Rural Employment Guarantee Scheme a big hit in ManipurMarch 10th, 2008 - 1:54 pm ICT by admin
By L C K Singh
Moreh, Mar 10 (ANI): The National Rural Employment Guarantee Scheme (NREGS) is making a good impact in several villages of Manipur.
In Moreh block comprising 95 villages, people are enjoying the benefits of the scheme as they are gainfully employed.
The Central Government launched the ambitious NREGS in 2006 to provide employment to villagers.
Villagers who wasted away their time aimlessly are now harnessing their productive potential to the hilt. They are getting more than a hundred days of employment now.
This has also helped them in channelizing their energy and is keeping them away from militant groups, which target unemployed youth to swell their ranks.
“It feels nice to be earning a livelihood and living a life of dignity and peace. It is literally a double benefit. In the past, most of the schemes implemented by the government simply failed to work, but after the implementation of NREGS, the government machinery is in action,” said Ngamjthang Haokip, village chief.
Yamsh Baite, a villager said, “All of us were unemployed and eked out a hand to mouth existence after hard labour. However, NREGS has provided us a stable income and a dignified job.”
However, in Moreh block located near the Myanmar border, which has shown significant development under this scheme, villagers are paying more attention to rural connectivity than anything else.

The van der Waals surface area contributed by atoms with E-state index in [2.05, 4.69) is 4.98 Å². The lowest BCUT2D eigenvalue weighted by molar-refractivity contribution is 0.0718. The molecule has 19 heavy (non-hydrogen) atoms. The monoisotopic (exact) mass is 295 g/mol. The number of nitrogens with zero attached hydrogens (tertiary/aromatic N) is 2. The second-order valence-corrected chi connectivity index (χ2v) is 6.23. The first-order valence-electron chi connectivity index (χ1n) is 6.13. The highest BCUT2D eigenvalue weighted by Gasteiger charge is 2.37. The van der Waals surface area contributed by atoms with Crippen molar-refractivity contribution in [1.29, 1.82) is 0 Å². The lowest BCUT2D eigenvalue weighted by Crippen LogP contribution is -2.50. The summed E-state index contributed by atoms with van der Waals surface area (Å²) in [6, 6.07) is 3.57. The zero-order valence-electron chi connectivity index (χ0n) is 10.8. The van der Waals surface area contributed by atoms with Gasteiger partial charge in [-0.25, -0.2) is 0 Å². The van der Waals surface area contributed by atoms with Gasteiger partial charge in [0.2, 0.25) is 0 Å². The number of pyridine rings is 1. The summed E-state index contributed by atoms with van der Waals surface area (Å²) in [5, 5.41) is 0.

“Under this scheme, every household is entitled to 100 days of wage in a year and it is a guarantee. So, all the villagers stand to benefit,” said Hopson Chothe, Additional Deputy Commissioner.
If NREGS is transforming individuals’ lives, it is also changing the infrastructure in remote villages. The scheme covers many areas of development like rural connectivity, water conservation and harvesting, drought resistance and micro irrigation projects, renovation of traditional water bodies and land development, plantation as well as levelling schemes.
In fact, this scheme, which was started to tackle the problem of rural unemployment, has also encouraged traditional handicraft industries, like textile weaving and bamboo work.
Another positive aspect is that it has contained militancy as people’s support for underground groups is diminishing. Militant groups are now finding it difficult to recruit unemployed villagers as they are getting assured jobs and the promise of a better and peaceful life.
Started on February 23, 2006, the NREGS covers all 593 districts. Initially, it was implemented only in 200 districts. (ANI)
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